Payday Loan Calculator


Payday Loan Calculator

Are you struggling under the burden of a bad credit rating? Are you finding it increasingly difficult to secure a personal loan as a result? Are you looking to borrow a small amount of money to cover this month’s expenses? If so, a payday loan could be your best option. Payday loans are designed largely for short-term borrowing situations: those who are looking to obtain a little cash and quickly, with the intention of paying it back come payday. This payday loan calculator shows what you could expect to pay in terms of APR, or Annual Percentage Rate, on a loan. Before using the calculator, it is wise to research the various options and lenders that offer payday loans. From this, you will be able to garner the typical fee charged by these lenders per $100.

How to use it

The payday loan calculator is very easy to use. As mentioned previously, it does require the user to know not only how much they wish to pay and when they will be able to pay it back, but also the fee charged by the lender. Most lenders will offer a maximum depending on the duration of the loan, so research this first. Simply enter the amount of the loan into the first box, titled “Payday Loan Amount”, and under it the length of the loan. With a loan such as this, the duration will be the time until your next payday – when you plan to pay the loan back. Finally, you enter the fee charged by the lender into the final box marked “Payday Loan Fee”. Clicking on calculator will give you the APR percentage.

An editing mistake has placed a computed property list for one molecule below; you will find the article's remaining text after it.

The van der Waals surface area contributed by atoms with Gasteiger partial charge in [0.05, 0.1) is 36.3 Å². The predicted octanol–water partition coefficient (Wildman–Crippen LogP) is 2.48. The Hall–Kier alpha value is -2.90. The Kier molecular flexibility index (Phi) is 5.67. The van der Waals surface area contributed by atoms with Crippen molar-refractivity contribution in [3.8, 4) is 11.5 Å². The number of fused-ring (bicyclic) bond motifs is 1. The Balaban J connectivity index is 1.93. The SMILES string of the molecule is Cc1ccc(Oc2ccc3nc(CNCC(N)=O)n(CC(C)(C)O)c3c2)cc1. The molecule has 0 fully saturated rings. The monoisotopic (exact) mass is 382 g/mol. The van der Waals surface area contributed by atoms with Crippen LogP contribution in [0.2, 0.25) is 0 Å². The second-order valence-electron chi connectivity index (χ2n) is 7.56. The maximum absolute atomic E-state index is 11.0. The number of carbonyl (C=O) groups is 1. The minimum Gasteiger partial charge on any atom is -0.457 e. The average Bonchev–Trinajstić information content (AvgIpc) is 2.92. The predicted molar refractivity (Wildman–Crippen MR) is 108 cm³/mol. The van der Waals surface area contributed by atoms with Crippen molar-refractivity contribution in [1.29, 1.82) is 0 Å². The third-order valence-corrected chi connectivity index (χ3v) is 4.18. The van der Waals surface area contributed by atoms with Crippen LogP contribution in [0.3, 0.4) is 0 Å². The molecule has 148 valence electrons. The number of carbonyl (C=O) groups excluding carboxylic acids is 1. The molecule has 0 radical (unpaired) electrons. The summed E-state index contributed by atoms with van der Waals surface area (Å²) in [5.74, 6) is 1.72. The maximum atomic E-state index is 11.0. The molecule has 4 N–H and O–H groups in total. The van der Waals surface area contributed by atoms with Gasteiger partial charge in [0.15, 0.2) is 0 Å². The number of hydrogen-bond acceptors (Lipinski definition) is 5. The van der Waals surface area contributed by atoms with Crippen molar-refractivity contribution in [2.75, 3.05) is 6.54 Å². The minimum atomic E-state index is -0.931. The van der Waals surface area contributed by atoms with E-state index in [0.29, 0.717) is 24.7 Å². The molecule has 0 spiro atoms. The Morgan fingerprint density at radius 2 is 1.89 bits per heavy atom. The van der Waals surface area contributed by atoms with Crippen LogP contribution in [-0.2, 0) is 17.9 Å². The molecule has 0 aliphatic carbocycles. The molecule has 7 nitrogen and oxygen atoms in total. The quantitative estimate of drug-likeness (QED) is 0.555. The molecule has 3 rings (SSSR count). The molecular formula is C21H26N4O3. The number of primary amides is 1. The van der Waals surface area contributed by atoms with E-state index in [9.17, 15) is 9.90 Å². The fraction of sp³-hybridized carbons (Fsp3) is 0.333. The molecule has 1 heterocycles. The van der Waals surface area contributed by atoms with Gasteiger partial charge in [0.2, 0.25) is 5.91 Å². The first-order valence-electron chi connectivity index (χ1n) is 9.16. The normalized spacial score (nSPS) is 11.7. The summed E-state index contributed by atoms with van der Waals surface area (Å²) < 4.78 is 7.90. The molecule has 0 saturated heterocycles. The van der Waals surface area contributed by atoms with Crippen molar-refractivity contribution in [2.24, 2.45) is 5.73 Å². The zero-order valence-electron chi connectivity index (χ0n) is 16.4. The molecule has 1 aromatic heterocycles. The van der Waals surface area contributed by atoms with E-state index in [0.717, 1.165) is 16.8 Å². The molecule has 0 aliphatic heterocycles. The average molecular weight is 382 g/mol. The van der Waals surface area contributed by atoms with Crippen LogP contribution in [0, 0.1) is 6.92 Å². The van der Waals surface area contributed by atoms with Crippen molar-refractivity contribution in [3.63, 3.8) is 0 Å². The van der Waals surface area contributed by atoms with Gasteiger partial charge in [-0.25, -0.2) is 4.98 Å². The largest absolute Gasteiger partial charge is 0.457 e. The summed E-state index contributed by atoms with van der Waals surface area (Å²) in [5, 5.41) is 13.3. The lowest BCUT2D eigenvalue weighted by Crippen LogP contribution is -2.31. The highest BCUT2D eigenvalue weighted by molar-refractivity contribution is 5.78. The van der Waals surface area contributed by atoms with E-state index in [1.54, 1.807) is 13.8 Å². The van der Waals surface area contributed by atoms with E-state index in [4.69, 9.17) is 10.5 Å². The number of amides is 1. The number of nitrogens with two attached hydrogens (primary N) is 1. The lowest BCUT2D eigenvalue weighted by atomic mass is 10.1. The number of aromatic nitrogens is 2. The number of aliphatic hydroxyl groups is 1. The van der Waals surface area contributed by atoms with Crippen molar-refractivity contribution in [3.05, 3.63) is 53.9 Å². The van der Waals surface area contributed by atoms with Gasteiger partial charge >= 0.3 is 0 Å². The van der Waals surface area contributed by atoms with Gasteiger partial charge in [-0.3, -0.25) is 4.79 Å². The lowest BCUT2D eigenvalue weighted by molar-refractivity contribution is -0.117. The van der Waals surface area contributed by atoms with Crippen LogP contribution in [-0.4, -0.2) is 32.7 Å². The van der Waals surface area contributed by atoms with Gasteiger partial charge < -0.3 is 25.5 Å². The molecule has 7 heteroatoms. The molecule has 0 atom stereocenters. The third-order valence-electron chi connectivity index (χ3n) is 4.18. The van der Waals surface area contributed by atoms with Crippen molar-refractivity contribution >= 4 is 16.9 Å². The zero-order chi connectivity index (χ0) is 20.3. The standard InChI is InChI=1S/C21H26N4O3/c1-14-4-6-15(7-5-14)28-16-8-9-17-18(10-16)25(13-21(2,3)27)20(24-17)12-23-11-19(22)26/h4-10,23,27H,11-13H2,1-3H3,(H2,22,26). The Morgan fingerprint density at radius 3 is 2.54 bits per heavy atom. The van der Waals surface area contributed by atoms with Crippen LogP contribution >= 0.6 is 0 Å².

So as to better understand the payday loan calculator, we can take some typical figures and feed them into the calculator as an example. A typical payday loan amount will be relatively small when compared to traditional loans: say, $1,000. We enter this figure into the “Payday Loan Amount” box. For simplicity’s sake, we can imagine that the borrower is applying for this loan at the beginning of the month, therefore will be able to pay the loan back in 30 days. This is the “Payday Loan Term”. Then we must add a fee, which lenders usually apply per $100. If the fee is $10 per $100, then the total fees here will be $100. Clicking calculate shows us that the APR on such a loan will be around 122%.

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